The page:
There are many treatment options for people with anxiety. If you are concerned about the level of anxiety that you are experiencing, be sure to speak with an adult of CHS Wellness Team about treatment options. Some common treatment options include the following...
Medication does not cure anxiety disorders but often relieves symptoms. Medication can only be prescribed by a medical doctor (such as a psychiatrist or a primary care provider), but a few states allow psychologists to prescribe psychiatric medications.
Medications are sometimes used as the initial treatment of an anxiety disorder, or are used only if there is insufficient response to a course of psychotherapy. In research studies, it is common for patients treated with a combination of psychotherapy and medication to have better outcomes than those treated with only one or the other.
Antidepressants are used to treat depression, but they also are helpful for treating anxiety disorders. They take several weeks to start working and may cause side effects such as headache, nausea, or difficulty sleeping. The side effects are usually not a problem for most people, especially if the dose starts off low and is increased slowly over time.
Anti-anxiety medications help reduce the symptoms of anxiety, panic attacks, or extreme fear and worry.
Choosing the right medication, medication dose, and treatment plan should be based on a person’s needs and medical situation, and done under an expert’s care. Only an expert clinician can help you decide whether the medication’s ability to help is worth the risk of a side effect. Your doctor may try several medicines before finding the right one.
You and your doctor should discuss:
- How well medications are working or might work to improve your symptoms
- Benefits and side effects of each medication
- Risk for serious side effects based on your medical history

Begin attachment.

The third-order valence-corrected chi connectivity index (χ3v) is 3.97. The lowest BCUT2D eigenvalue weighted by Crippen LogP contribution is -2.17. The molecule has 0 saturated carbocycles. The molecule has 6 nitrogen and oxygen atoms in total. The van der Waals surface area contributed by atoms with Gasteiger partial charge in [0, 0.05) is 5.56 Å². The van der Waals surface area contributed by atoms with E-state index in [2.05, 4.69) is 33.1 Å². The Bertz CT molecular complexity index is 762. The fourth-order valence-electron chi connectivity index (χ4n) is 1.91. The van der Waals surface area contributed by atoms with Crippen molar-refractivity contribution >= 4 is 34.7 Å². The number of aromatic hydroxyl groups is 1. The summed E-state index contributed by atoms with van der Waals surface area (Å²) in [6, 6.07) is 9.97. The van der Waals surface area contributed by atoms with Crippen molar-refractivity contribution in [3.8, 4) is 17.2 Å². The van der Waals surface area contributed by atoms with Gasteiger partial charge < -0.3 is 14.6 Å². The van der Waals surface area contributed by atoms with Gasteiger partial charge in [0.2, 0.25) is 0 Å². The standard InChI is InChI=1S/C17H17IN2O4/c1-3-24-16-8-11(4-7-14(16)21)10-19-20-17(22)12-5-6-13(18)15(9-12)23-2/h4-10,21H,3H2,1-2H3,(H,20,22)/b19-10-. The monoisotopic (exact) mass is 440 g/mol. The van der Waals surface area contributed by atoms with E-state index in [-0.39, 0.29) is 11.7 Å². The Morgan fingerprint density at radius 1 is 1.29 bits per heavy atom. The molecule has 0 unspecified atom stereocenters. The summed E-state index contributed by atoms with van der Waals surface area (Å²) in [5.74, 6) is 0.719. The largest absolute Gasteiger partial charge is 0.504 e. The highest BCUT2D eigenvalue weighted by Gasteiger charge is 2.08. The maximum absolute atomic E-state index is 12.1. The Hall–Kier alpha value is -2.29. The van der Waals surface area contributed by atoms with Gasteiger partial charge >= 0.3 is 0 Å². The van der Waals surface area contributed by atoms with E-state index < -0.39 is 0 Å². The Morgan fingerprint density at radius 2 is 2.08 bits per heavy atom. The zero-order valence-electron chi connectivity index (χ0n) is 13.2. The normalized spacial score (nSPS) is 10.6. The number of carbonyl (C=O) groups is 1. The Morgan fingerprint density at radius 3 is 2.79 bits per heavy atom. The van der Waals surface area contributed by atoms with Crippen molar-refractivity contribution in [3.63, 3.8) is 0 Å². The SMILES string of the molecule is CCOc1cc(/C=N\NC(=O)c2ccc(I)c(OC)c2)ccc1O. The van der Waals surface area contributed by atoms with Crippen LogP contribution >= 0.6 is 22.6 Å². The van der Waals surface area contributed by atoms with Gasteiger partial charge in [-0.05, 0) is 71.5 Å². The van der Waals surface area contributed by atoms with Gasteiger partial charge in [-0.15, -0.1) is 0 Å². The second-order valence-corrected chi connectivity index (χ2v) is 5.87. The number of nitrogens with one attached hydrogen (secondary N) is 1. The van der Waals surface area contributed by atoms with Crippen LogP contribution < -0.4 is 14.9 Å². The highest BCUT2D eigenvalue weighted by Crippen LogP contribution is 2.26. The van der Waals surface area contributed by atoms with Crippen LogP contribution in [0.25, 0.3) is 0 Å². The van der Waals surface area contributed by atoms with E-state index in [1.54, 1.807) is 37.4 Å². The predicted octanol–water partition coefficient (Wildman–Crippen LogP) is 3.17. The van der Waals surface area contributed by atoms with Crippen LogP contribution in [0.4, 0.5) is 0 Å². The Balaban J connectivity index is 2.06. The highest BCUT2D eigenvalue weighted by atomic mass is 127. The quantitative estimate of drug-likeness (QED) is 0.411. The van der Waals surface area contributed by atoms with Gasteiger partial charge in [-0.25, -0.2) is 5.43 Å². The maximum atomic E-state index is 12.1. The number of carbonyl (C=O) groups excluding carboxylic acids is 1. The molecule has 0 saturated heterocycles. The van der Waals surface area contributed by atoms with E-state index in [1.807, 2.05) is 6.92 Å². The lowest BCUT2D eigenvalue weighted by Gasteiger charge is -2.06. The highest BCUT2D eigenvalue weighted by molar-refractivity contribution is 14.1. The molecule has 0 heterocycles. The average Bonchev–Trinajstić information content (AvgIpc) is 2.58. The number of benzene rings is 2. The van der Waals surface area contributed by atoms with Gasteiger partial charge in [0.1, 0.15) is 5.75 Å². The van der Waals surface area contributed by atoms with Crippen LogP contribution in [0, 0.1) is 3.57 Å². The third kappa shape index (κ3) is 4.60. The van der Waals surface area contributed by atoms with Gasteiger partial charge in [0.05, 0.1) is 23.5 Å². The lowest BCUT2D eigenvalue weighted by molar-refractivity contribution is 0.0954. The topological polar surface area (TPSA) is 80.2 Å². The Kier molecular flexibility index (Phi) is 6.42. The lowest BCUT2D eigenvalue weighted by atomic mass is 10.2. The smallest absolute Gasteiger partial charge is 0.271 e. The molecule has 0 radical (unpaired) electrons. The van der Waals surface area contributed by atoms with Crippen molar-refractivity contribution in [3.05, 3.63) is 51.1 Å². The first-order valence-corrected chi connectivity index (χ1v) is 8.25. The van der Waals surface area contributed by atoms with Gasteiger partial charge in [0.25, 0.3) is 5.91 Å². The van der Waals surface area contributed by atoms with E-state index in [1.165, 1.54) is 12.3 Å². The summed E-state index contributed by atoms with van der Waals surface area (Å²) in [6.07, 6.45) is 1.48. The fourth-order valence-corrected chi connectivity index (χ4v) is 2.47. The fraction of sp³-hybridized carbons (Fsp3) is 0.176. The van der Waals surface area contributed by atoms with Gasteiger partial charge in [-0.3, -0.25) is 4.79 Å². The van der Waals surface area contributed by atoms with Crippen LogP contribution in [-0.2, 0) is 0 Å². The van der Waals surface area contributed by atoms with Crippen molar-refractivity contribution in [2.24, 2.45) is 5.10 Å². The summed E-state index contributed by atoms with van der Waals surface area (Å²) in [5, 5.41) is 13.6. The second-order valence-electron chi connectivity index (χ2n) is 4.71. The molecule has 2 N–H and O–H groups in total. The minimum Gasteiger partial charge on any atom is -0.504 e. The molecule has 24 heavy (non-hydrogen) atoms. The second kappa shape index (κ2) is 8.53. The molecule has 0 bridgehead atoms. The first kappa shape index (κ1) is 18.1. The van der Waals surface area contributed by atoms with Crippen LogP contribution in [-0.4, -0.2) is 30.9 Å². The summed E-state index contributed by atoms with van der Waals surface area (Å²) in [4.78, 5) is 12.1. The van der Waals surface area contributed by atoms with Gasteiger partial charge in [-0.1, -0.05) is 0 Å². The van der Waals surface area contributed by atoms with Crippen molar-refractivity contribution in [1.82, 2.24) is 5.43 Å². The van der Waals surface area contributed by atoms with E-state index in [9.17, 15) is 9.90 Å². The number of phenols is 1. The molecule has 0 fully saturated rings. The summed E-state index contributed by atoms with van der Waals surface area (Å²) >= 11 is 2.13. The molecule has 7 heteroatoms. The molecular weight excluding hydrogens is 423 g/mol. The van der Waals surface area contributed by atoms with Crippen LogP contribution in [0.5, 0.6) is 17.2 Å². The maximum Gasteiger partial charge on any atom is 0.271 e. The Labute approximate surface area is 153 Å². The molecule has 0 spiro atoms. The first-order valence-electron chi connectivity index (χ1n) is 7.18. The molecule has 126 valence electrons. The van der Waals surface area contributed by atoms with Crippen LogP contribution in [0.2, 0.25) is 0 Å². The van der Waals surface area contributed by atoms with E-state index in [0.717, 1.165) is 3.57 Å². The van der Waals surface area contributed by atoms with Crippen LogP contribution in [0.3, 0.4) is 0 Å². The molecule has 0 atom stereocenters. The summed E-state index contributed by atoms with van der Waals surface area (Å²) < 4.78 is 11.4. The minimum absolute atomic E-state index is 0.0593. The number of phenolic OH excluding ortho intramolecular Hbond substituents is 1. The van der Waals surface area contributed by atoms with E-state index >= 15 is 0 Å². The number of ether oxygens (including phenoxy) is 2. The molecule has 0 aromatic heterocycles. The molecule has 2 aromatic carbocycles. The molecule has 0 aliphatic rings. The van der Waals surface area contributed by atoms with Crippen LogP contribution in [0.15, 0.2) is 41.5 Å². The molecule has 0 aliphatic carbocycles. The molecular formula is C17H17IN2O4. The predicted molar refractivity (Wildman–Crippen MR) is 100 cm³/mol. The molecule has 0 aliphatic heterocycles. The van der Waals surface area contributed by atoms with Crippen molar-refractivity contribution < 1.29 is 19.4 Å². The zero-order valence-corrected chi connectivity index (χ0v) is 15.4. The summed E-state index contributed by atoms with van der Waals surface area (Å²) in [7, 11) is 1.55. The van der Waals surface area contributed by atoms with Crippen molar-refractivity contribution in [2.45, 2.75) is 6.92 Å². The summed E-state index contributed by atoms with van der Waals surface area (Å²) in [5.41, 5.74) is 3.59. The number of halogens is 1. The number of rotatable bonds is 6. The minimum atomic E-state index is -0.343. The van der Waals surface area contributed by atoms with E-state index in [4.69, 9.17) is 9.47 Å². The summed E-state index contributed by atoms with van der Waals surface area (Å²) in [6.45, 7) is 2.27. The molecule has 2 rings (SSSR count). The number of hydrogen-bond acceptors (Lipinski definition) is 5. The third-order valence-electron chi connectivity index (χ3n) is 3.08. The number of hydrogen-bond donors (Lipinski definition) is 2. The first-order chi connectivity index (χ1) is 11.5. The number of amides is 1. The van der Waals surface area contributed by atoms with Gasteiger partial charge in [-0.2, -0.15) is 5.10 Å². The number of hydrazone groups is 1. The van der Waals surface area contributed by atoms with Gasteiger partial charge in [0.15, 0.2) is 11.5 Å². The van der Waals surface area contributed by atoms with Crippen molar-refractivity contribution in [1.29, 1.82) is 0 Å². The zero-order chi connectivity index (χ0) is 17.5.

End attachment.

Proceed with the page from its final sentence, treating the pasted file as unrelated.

- The likelihood of the medications requiring lifestyle changes
- Costs of each medication
- Other alternative therapies, medications, vitamins, and supplements you are taking and how these may affect your treatment
- How the medication should be stopped. Some drugs can’t be stopped abruptly but must be tapered off slowly under a doctor’s supervision.
Please Note: Although medications are safe and effective for many people, they may be risky for children, teens, and young adults. A “black box” warning—the most serious type of warning that a prescription can carry—has been added to the labels of antidepressants. The labels now warn that antidepressants may cause some people to have suicidal thoughts or make suicide attempts. For this reason, anyone taking an antidepressant should be monitored closely, especially when they first start taking the medication.
It is extremely dangerous to take medication that is not prescribed for you. It is also illegal to sell prescription medications to others.
Here are some strategies that might be helpful for someone experiencing these anxiety related symptoms:
- Deep Breathing
- Muscle Tension/Relaxation
- Guided Imagery
- Using stress ball, play dough, clay, etc.
- Blowing bubbles
Most of the information for this page was gathered from: The National Institute of Mental Health.